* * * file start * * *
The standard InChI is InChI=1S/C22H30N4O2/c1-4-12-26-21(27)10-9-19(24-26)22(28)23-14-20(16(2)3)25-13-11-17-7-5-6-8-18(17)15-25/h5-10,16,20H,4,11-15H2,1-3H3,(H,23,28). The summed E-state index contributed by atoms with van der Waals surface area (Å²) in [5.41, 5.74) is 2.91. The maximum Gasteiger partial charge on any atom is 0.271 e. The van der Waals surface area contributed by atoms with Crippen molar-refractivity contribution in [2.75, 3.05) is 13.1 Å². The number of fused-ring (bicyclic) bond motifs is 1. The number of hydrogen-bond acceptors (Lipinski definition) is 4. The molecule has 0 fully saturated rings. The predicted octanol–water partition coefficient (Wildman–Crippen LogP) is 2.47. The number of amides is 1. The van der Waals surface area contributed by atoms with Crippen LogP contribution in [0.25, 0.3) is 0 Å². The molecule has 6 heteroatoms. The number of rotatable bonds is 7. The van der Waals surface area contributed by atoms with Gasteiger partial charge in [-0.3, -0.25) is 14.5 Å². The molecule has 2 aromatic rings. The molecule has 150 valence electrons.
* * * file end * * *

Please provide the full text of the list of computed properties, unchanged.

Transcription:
The standard InChI is InChI=1S/C22H30N4O2/c1-4-12-26-21(27)10-9-19(24-26)22(28)23-14-20(16(2)3)25-13-11-17-7-5-6-8-18(17)15-25/h5-10,16,20H,4,11-15H2,1-3H3,(H,23,28). The summed E-state index contributed by atoms with van der Waals surface area (Å²) in [5.41, 5.74) is 2.91. The maximum Gasteiger partial charge on any atom is 0.271 e. The van der Waals surface area contributed by atoms with Crippen molar-refractivity contribution in [2.75, 3.05) is 13.1 Å². The number of fused-ring (bicyclic) bond motifs is 1. The number of hydrogen-bond acceptors (Lipinski definition) is 4. The molecule has 0 fully saturated rings. The predicted octanol–water partition coefficient (Wildman–Crippen LogP) is 2.47. The number of amides is 1. The van der Waals surface area contributed by atoms with Crippen LogP contribution in [0.25, 0.3) is 0 Å². The molecule has 6 heteroatoms. The number of rotatable bonds is 7. The van der Waals surface area contributed by atoms with Gasteiger partial charge in [-0.3, -0.25) is 14.5 Å². The molecule has 2 aromatic rings. The molecule has 150 valence electrons.